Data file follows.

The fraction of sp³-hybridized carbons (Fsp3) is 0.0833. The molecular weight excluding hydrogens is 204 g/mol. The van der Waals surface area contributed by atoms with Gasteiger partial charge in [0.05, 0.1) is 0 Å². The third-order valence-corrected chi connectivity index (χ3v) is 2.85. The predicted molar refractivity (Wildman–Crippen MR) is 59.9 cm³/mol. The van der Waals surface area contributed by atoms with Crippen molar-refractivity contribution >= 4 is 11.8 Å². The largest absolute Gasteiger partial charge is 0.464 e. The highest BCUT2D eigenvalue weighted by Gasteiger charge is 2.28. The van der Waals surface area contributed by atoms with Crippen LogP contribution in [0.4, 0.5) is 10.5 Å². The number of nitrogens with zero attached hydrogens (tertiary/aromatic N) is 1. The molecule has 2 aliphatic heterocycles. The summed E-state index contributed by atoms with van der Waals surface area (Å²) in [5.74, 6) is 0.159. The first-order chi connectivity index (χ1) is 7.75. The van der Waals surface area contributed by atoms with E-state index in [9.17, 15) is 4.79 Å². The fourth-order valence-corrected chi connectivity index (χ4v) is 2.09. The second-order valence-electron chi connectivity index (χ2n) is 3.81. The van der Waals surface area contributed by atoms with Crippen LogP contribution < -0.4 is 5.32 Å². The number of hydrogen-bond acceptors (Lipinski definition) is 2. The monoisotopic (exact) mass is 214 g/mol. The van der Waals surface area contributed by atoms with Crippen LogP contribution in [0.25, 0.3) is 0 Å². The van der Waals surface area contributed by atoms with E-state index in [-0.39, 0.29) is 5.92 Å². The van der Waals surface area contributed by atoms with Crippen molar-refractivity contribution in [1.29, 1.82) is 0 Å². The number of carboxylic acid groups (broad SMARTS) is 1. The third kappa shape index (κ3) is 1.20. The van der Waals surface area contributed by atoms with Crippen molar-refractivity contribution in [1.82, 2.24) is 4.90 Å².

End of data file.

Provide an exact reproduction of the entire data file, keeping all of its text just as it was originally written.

The fraction of sp³-hybridized carbons (Fsp3) is 0.0833. The molecular weight excluding hydrogens is 204 g/mol. The van der Waals surface area contributed by atoms with Gasteiger partial charge in [0.05, 0.1) is 0 Å². The third-order valence-corrected chi connectivity index (χ3v) is 2.85. The predicted molar refractivity (Wildman–Crippen MR) is 59.9 cm³/mol. The van der Waals surface area contributed by atoms with Crippen molar-refractivity contribution >= 4 is 11.8 Å². The largest absolute Gasteiger partial charge is 0.464 e. The highest BCUT2D eigenvalue weighted by Gasteiger charge is 2.28. The van der Waals surface area contributed by atoms with Crippen LogP contribution in [0.4, 0.5) is 10.5 Å². The number of nitrogens with zero attached hydrogens (tertiary/aromatic N) is 1. The molecule has 2 aliphatic heterocycles. The summed E-state index contributed by atoms with van der Waals surface area (Å²) in [5.74, 6) is 0.159. The first-order chi connectivity index (χ1) is 7.75. The van der Waals surface area contributed by atoms with E-state index in [9.17, 15) is 4.79 Å². The fourth-order valence-corrected chi connectivity index (χ4v) is 2.09. The second-order valence-electron chi connectivity index (χ2n) is 3.81. The van der Waals surface area contributed by atoms with Crippen LogP contribution < -0.4 is 5.32 Å². The number of hydrogen-bond acceptors (Lipinski definition) is 2. The monoisotopic (exact) mass is 214 g/mol. The van der Waals surface area contributed by atoms with Crippen LogP contribution in [0.25, 0.3) is 0 Å². The van der Waals surface area contributed by atoms with E-state index in [-0.39, 0.29) is 5.92 Å². The van der Waals surface area contributed by atoms with Crippen molar-refractivity contribution in [1.29, 1.82) is 0 Å². The number of carboxylic acid groups (broad SMARTS) is 1. The third kappa shape index (κ3) is 1.20. The van der Waals surface area contributed by atoms with Crippen molar-refractivity contribution in [1.82, 2.24) is 4.90 Å².